There’s the Nolan Ryan brand of “I came here to kick your butts and chew some gum, and I’m all out of gum” cocky (see also Jack Morris, and his mostly averageish performance never discouraged him), and there’s the Pedro Martinez borderline-homicidal-psychopath brand; I especially appreciate the smug factory that is Greg Maddux, the man who always knows something you, the batter, don’t. Josh Beckett is a little different. His body language usually says “This is easy, man,” like as soon as he gets done striking you and all your buddies out, he’s going to go climb some cliffs, just to do something challenging. It’s served the man, well, too: 6-0 with 82 Ks and a 1.73 ERA in 9 starts, 72 innings in the postseason. That didn’t come against the Orioles and Devil Rays either, mind.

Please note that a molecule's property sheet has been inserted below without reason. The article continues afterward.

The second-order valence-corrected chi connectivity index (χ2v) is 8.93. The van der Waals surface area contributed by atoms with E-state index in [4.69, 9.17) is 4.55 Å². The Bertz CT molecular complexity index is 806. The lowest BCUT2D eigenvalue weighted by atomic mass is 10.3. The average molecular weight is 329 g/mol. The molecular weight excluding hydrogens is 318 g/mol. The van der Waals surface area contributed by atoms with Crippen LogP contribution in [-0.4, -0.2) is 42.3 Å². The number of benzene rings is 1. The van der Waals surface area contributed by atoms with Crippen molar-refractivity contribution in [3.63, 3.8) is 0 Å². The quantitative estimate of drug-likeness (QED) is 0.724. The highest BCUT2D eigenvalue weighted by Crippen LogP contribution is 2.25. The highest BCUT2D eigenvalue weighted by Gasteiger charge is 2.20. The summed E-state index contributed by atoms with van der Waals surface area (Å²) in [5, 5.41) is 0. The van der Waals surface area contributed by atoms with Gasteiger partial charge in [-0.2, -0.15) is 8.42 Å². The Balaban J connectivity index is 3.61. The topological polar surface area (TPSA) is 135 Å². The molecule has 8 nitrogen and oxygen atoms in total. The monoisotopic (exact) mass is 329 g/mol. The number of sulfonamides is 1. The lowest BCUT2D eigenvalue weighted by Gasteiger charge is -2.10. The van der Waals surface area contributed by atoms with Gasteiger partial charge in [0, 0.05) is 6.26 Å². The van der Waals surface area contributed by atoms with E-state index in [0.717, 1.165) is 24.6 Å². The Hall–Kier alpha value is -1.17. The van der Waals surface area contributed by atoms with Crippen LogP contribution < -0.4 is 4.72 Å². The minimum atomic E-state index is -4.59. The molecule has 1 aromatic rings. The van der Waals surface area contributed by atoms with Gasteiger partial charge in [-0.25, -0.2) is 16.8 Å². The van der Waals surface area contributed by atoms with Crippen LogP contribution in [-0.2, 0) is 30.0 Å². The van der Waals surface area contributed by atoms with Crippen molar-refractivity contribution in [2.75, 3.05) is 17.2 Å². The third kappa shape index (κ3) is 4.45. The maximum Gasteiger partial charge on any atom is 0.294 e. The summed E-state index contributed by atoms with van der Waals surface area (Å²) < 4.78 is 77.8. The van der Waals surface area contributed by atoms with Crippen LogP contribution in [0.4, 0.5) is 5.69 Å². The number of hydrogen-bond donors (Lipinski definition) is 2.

Josh Beckett’s career shape is strange, maybe unprecedented. He was good enough to reach the majors to stay at age 22, and he was an elite pitcher at age 23. What separates him from most everyone else with that kind of background is his innings. Beckett was elite at 23, 138 ERA+, but he threw only 142 innings, then 156, then 178. It wasn’t until he reached Boston, at age 26, that he finally threw 200 innings.
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